Four Important Things You Must Do to Protect Yourself Online This Year

2013 was a pretty crappy year for Internet privacy, wasn’t it? While Edward Snowden’s leak of the NSA’s classified documents about the electronic surveillance program dominated the news, the recent hacks of Target and Snapchat are equally troubling. With each passing year, our wall of privacy is losing bricks—and the mortar isn’t holding up like it used to. 

Although we can’t guarantee our personal information won’t get into the wrong hands, there are a few steps we can take to make things a whole lot safer. Think of these 5 initiatives as a bit of an insurance policy; it’s all about lowering risk.



It may be slightly more difficult than the dance move, but doing the online 2-step will bring about more joy in the long run. If you only do one thing this year to improve your privacy, this should be it.

What is 2-step verification? The process is simple: each time you sign in to an online service from a new computer or device, the provider will send a special code to your phone. After you enter your password, you’ll be asked to enter the one-time code sent as a text message. This makes it very difficult for hackers to violate you, as your ID and password wouldn’t be enough from them to break in. 

Of course—and forgive me for belabouring the obvious—don’t lose your phone. Making sure you maintain a watchful eye on your smartphone is a biggie, and is important enough to count as one of the ways to protect yourself this year. 

Do the 2-step with:


It’s important to note iPhone owners aren’t as vulnerable to viruses and malware as those with an Android phone because of the inherent security measures put in place by Apple regarding which apps make it onto the iTunes store. Still, this shouldn’t lull those in the iOS camp into a false sense of security. It doesn’t cost anything to protect your phone with an anti-malware app, and for this I recommend Lookout. 

It’s been around for a long time, and doesn’t hog system resources like your typical AV program would for your PC.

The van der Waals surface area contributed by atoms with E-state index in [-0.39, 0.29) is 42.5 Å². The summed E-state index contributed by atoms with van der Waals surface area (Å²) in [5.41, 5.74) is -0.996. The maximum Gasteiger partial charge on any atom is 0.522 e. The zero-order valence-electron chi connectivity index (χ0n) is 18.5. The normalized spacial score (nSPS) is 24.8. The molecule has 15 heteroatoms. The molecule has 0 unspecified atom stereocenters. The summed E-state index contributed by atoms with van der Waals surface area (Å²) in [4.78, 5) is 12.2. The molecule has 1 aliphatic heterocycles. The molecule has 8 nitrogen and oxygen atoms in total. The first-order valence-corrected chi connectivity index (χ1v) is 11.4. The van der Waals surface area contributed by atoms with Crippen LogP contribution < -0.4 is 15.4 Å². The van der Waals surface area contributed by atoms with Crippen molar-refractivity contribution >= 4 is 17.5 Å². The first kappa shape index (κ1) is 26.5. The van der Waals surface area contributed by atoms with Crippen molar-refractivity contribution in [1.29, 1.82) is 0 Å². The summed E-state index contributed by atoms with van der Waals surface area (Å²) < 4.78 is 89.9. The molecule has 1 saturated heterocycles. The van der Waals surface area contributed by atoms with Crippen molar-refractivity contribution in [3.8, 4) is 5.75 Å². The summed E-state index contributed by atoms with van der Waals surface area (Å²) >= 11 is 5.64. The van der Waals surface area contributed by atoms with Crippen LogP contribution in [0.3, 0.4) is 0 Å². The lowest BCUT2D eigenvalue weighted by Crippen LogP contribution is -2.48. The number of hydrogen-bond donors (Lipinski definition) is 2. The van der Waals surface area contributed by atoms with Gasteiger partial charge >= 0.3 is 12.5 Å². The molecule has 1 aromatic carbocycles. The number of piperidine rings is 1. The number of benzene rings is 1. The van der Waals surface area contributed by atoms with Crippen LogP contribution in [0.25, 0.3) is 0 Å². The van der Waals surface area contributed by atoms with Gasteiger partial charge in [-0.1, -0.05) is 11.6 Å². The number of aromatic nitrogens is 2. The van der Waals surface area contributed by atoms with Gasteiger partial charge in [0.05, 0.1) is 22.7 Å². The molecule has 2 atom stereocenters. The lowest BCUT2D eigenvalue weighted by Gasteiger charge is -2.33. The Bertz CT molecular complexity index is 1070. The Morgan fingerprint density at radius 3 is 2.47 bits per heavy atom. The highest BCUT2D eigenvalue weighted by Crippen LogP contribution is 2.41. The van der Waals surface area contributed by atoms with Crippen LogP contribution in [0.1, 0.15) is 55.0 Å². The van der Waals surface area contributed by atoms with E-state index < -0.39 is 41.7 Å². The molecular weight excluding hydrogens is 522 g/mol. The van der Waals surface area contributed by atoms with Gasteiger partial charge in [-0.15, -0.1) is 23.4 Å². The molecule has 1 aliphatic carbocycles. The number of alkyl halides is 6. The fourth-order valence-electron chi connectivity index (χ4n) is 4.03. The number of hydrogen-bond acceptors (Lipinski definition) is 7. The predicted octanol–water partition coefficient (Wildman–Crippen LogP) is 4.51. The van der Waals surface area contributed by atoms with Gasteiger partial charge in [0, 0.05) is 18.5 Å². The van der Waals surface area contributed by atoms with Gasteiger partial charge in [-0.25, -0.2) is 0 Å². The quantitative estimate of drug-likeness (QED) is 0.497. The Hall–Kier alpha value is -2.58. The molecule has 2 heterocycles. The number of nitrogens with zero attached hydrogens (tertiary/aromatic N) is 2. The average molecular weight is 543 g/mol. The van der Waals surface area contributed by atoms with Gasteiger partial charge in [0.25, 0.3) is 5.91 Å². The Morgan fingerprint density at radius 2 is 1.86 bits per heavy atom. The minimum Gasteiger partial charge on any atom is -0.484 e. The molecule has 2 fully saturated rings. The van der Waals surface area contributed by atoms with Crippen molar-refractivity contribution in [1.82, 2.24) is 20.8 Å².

Get it for iOS or Android.

123456? REALLY?

In November of 2013, Adobe was hit by a security breach that may have affected 38 million user accounts. Of those 38 million accounts, do you know what the Top 3 passwords were?

How about: 123456, 123456789, and password.

Yup, these passwords suck, but even those passwords considered “good” a few years ago are almost as bad. Cracking a password gets easier every year.

So why do we keep using such bad passwords for our sensitive information? Probably because we have too many of them to remember and it’s a pain to keep track of everything.

This shouldn’t be an excuse. If any of your online accounts is bogged down with a lousy password, make it a priority to change it today. Along with a number and an uppercase letter, add a special character to the mix as well, like a “#” or a “$.” Also, do what you can to avoid using the same password for different accounts.

Need a good way of remembering all your passwords? There’s an app for that! Actually there are many, but I find 1Password the best for this. Kinda pricey, but consider it a small investment.


Going the extra step to encrypt (basically turning plain text into gibberish) your data goes a long way in the fight against prying eyes. 

A great primer on email encryption can be found here as the details are too complex for the purposes of this article.

Want to keep your text messages private? Again, There are many apps for that, but I find Wickr to be the best all-around solutions. Get it for iOS or Android.

Encrypting your local computer’s files is important, especially if you’re an accountant working on sensitive client data, you’re using a shared computer with your kids, or you just want to hide that folder holding your porn collection. 

Again, there are many solutions out there but I find GPG to be the best resource. It’s also free, and will encrypt both files and emails. 

Get the Windows version here and the Mac version here.

Now go change your password!